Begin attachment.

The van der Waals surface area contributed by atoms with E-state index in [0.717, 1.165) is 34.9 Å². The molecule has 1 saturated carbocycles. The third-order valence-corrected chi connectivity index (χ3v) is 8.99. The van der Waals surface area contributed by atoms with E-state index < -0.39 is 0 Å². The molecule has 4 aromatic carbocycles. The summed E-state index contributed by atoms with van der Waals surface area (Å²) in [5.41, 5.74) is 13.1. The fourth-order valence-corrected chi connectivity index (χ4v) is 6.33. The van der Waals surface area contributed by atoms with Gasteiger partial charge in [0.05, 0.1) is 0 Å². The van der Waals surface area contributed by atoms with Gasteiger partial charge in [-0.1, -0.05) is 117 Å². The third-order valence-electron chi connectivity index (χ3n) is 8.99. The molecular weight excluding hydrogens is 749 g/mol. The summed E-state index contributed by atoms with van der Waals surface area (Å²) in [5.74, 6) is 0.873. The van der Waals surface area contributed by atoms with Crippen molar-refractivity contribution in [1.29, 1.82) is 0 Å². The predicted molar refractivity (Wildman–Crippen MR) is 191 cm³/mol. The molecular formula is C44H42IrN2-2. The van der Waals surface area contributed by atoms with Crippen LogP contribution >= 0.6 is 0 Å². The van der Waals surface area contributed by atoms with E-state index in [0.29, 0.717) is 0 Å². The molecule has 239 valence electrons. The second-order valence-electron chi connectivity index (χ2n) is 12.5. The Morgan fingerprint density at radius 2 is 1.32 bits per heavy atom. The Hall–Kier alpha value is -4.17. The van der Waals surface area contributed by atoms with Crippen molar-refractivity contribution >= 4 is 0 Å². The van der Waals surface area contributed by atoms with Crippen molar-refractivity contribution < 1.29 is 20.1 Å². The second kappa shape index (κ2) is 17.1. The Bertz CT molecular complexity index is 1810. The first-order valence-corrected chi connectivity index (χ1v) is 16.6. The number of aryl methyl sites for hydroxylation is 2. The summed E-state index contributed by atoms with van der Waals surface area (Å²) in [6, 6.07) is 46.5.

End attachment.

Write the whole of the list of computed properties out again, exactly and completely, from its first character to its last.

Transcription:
The van der Waals surface area contributed by atoms with E-state index in [0.717, 1.165) is 34.9 Å². The molecule has 1 saturated carbocycles. The third-order valence-corrected chi connectivity index (χ3v) is 8.99. The van der Waals surface area contributed by atoms with E-state index < -0.39 is 0 Å². The molecule has 4 aromatic carbocycles. The summed E-state index contributed by atoms with van der Waals surface area (Å²) in [5.41, 5.74) is 13.1. The fourth-order valence-corrected chi connectivity index (χ4v) is 6.33. The van der Waals surface area contributed by atoms with Gasteiger partial charge in [0.05, 0.1) is 0 Å². The van der Waals surface area contributed by atoms with Gasteiger partial charge in [-0.1, -0.05) is 117 Å². The third-order valence-electron chi connectivity index (χ3n) is 8.99. The molecular weight excluding hydrogens is 749 g/mol. The summed E-state index contributed by atoms with van der Waals surface area (Å²) in [5.74, 6) is 0.873. The van der Waals surface area contributed by atoms with Crippen molar-refractivity contribution in [1.29, 1.82) is 0 Å². The predicted molar refractivity (Wildman–Crippen MR) is 191 cm³/mol. The molecular formula is C44H42IrN2-2. The van der Waals surface area contributed by atoms with Crippen LogP contribution >= 0.6 is 0 Å². The van der Waals surface area contributed by atoms with E-state index in [0.29, 0.717) is 0 Å². The molecule has 239 valence electrons. The second-order valence-electron chi connectivity index (χ2n) is 12.5. The Morgan fingerprint density at radius 2 is 1.32 bits per heavy atom. The Hall–Kier alpha value is -4.17. The van der Waals surface area contributed by atoms with Crippen molar-refractivity contribution >= 4 is 0 Å². The van der Waals surface area contributed by atoms with Crippen molar-refractivity contribution < 1.29 is 20.1 Å². The second kappa shape index (κ2) is 17.1. The Bertz CT molecular complexity index is 1810. The first-order valence-corrected chi connectivity index (χ1v) is 16.6. The number of aryl methyl sites for hydroxylation is 2. The summed E-state index contributed by atoms with van der Waals surface area (Å²) in [6, 6.07) is 46.5.